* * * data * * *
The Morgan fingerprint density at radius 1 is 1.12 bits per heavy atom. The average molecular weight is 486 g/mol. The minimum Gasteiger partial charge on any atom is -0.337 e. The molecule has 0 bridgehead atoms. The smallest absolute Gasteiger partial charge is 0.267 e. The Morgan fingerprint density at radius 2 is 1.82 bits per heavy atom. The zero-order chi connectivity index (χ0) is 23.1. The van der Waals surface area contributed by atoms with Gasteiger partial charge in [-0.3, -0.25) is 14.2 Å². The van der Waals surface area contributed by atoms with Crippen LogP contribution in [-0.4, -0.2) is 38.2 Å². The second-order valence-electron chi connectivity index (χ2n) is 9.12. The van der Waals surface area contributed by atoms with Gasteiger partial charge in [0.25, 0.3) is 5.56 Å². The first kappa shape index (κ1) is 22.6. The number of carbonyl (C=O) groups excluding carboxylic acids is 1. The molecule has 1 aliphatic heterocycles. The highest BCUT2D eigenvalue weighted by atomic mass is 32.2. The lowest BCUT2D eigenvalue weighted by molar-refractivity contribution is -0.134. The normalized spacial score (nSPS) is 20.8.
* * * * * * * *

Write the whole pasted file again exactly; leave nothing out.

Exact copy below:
The Morgan fingerprint density at radius 1 is 1.12 bits per heavy atom. The average molecular weight is 486 g/mol. The minimum Gasteiger partial charge on any atom is -0.337 e. The molecule has 0 bridgehead atoms. The smallest absolute Gasteiger partial charge is 0.267 e. The Morgan fingerprint density at radius 2 is 1.82 bits per heavy atom. The zero-order chi connectivity index (χ0) is 23.1. The van der Waals surface area contributed by atoms with Gasteiger partial charge in [-0.3, -0.25) is 14.2 Å². The van der Waals surface area contributed by atoms with Crippen LogP contribution in [-0.4, -0.2) is 38.2 Å². The second-order valence-electron chi connectivity index (χ2n) is 9.12. The van der Waals surface area contributed by atoms with Gasteiger partial charge in [0.25, 0.3) is 5.56 Å². The first kappa shape index (κ1) is 22.6. The number of carbonyl (C=O) groups excluding carboxylic acids is 1. The molecule has 1 aliphatic heterocycles. The highest BCUT2D eigenvalue weighted by atomic mass is 32.2. The lowest BCUT2D eigenvalue weighted by molar-refractivity contribution is -0.134. The normalized spacial score (nSPS) is 20.8.